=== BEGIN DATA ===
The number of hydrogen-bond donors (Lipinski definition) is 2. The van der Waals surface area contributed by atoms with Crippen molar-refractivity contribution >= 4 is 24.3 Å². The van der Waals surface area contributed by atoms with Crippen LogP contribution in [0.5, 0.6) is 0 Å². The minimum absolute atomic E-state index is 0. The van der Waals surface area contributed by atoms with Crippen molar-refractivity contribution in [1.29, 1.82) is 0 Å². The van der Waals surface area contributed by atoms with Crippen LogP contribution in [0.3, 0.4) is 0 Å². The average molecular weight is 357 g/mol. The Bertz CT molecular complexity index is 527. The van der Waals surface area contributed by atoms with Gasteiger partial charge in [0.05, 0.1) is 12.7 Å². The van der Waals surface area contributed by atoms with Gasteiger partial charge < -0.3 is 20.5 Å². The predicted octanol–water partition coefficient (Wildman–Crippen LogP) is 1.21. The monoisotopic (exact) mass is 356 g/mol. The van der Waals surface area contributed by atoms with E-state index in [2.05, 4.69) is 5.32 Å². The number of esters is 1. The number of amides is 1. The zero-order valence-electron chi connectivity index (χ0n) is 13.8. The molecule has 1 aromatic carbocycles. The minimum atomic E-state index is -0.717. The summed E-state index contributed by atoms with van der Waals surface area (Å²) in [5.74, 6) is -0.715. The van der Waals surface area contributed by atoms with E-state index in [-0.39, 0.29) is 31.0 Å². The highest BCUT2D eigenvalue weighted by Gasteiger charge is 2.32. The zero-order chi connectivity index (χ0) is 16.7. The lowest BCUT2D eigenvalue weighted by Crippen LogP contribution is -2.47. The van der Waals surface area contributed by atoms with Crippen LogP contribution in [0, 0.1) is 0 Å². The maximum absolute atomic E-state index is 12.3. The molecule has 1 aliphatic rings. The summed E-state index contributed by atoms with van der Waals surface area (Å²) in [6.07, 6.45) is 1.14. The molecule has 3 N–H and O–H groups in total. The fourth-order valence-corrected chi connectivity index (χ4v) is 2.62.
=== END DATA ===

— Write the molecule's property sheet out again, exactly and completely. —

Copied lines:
The number of hydrogen-bond donors (Lipinski definition) is 2. The van der Waals surface area contributed by atoms with Crippen molar-refractivity contribution >= 4 is 24.3 Å². The van der Waals surface area contributed by atoms with Crippen LogP contribution in [0.5, 0.6) is 0 Å². The minimum absolute atomic E-state index is 0. The van der Waals surface area contributed by atoms with Crippen molar-refractivity contribution in [1.29, 1.82) is 0 Å². The van der Waals surface area contributed by atoms with Crippen LogP contribution in [0.3, 0.4) is 0 Å². The average molecular weight is 357 g/mol. The Bertz CT molecular complexity index is 527. The van der Waals surface area contributed by atoms with Gasteiger partial charge in [0.05, 0.1) is 12.7 Å². The van der Waals surface area contributed by atoms with Gasteiger partial charge < -0.3 is 20.5 Å². The predicted octanol–water partition coefficient (Wildman–Crippen LogP) is 1.21. The monoisotopic (exact) mass is 356 g/mol. The van der Waals surface area contributed by atoms with E-state index in [2.05, 4.69) is 5.32 Å². The number of esters is 1. The number of amides is 1. The zero-order valence-electron chi connectivity index (χ0n) is 13.8. The molecule has 1 aromatic carbocycles. The minimum atomic E-state index is -0.717. The summed E-state index contributed by atoms with van der Waals surface area (Å²) in [5.74, 6) is -0.715. The van der Waals surface area contributed by atoms with E-state index in [-0.39, 0.29) is 31.0 Å². The highest BCUT2D eigenvalue weighted by Gasteiger charge is 2.32. The zero-order chi connectivity index (χ0) is 16.7. The lowest BCUT2D eigenvalue weighted by Crippen LogP contribution is -2.47. The van der Waals surface area contributed by atoms with Crippen LogP contribution in [0, 0.1) is 0 Å². The maximum absolute atomic E-state index is 12.3. The molecule has 1 aliphatic rings. The summed E-state index contributed by atoms with van der Waals surface area (Å²) in [6.07, 6.45) is 1.14. The molecule has 3 N–H and O–H groups in total. The fourth-order valence-corrected chi connectivity index (χ4v) is 2.62.